World Cancer Day; WHO reveals number of deaths from cancer by 2021

In 2021, the world crossed a sobering new threshold, an estimated 20 million people were diagnosed with cancer, and 10 million died.

According to the World Health Organisation (WHO), these numbers will continue to rise in the decades ahead.

“And yet all cancers can be treated, and many can be prevented or cured,” says WHO.

Efforts to fight the diseases, were, however, disrupted on the back of a heightened coronavirus pandemic.

In a survey published in October 2021, more than half of countries reporting indicated that cancer screening and treatment had been partially or completely disrupted during the pandemic.

From 2012 to 2018, the annual incidence of cancer increased from 37,000 to 47,887 new cases. During the same period, annual cancer mortality rose almost 16 percent, from 28,500 to 32,987.

The World Health Organization reckons that of the approximately 41,000 Kenyans diagnosed with cancer annually, about 28,000 die.

However, the public hospitals that are majorly frequented by Kenyans are overstretched and poorly equipped. This is the reason thousands of Kenyans travel to India, South Africa, UK, US and others to seek specialised treatment in areas such as oncology, cardiac surgery, advanced neuro-spine surgery, transplant surgery, and assisted reproductive technology, spending millions of shillings.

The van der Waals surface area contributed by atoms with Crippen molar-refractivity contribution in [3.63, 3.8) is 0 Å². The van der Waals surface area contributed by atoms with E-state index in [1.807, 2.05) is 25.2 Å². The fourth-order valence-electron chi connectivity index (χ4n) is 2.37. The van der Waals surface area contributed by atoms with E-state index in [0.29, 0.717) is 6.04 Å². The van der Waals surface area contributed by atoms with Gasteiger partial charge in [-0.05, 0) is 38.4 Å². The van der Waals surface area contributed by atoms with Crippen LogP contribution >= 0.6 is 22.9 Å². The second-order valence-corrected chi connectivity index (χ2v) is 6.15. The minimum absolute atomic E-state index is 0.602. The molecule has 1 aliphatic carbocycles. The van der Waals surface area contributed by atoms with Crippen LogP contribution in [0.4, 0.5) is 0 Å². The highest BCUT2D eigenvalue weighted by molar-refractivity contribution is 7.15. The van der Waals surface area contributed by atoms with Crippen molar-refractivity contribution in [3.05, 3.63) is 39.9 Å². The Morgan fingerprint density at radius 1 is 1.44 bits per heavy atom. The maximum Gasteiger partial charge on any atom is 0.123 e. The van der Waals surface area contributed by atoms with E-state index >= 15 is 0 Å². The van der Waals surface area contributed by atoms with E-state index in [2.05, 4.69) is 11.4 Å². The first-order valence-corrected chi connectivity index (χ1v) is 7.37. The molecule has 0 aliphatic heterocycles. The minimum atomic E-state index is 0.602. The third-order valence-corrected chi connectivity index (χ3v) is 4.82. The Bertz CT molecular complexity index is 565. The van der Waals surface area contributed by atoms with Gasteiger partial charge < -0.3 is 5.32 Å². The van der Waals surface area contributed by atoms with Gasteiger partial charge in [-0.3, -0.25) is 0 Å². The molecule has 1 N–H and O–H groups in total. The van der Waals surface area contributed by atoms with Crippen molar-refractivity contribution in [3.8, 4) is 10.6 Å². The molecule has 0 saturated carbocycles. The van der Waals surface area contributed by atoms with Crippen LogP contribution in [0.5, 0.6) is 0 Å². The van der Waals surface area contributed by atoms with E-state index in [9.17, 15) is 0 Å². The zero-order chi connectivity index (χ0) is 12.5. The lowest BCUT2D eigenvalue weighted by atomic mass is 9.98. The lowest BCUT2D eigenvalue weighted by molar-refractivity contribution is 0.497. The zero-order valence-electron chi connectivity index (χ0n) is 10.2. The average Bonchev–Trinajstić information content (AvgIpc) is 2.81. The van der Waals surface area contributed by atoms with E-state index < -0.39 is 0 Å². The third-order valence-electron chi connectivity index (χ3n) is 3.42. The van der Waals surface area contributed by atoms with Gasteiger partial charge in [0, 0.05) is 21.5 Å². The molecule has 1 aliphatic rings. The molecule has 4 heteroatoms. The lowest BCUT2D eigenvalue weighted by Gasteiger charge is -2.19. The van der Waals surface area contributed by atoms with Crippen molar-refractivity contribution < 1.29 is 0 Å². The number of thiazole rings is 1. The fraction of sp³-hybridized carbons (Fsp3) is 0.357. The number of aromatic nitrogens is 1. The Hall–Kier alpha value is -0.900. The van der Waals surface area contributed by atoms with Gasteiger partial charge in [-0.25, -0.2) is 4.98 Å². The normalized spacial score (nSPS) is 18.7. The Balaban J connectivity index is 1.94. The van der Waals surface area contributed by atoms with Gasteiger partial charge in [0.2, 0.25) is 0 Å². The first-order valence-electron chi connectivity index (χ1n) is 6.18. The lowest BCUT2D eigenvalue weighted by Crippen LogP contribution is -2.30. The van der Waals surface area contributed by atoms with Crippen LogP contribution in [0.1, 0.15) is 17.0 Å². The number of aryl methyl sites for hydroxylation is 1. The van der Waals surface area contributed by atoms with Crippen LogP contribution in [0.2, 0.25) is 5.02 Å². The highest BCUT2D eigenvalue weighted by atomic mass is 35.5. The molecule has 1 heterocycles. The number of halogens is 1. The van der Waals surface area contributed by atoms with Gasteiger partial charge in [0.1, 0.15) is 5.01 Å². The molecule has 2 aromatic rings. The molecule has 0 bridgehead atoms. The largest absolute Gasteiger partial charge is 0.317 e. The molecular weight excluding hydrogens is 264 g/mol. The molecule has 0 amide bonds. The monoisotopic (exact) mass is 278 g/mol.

More than 10,000 Kenyans travel abroad each year for treatment of various ailments, especially cancer. Government data shows that this costs Kenya about Sh15 billion annually.

Speaking during the unveiling of the Kenya Cancer Policy 2019-2030, the Chief Administrative Secretary (CAS), Dr. Rashid Aman disclosed that the document provides a framework on how to comprehensively manage the cancer burden in the country, through systematic implementation of evidence-based interventions in the area of care.

He pointed out that through Managed Equipment Service (MES), the Ministry has availed x-ray, CT-SCAN equipment, ultrasound and mammography machines, to the counties to boost cancer diagnosis.

 “Ten county chemotherapy centers, have been established in collaboration with the counties, and are all operational and fully functional,” he said.

He confirmed that the Ministry is supporting the centers with appropriate cancer drugs, especially during this period of COVID-19 pandemic, to ensure continued service delivery.

“This means that basic cancer care can now be accessed at a nearby county health facility and I am urging our cancer patients, on active treatment as well as those on follow up, to embrace and utilize these services,” he said.

Cancer being the leading cause of death worldwide, some of the factors that bring about the disease are the use of tobacco, alcohol, lack of physical activity, unhealthy diet and air pollution.

Other factors that that cause cancer include chronic infections particularly found in low- and middle-income countries.

These can, however, be prevented by different ways including reducing one’s exposure to air pollution, avoiding Ultra Violet (UV) rays, doing physical exercise regularly, keeping a healthy body weight, not using tobacco just to name a few.

In the case of early detection, either through screening or early diagnosis, one can receive treatment which may result to a higher chance of survival with less anguish. Cancer treatment needs one to be correctly diagnosed as different cancer types have different treatments.

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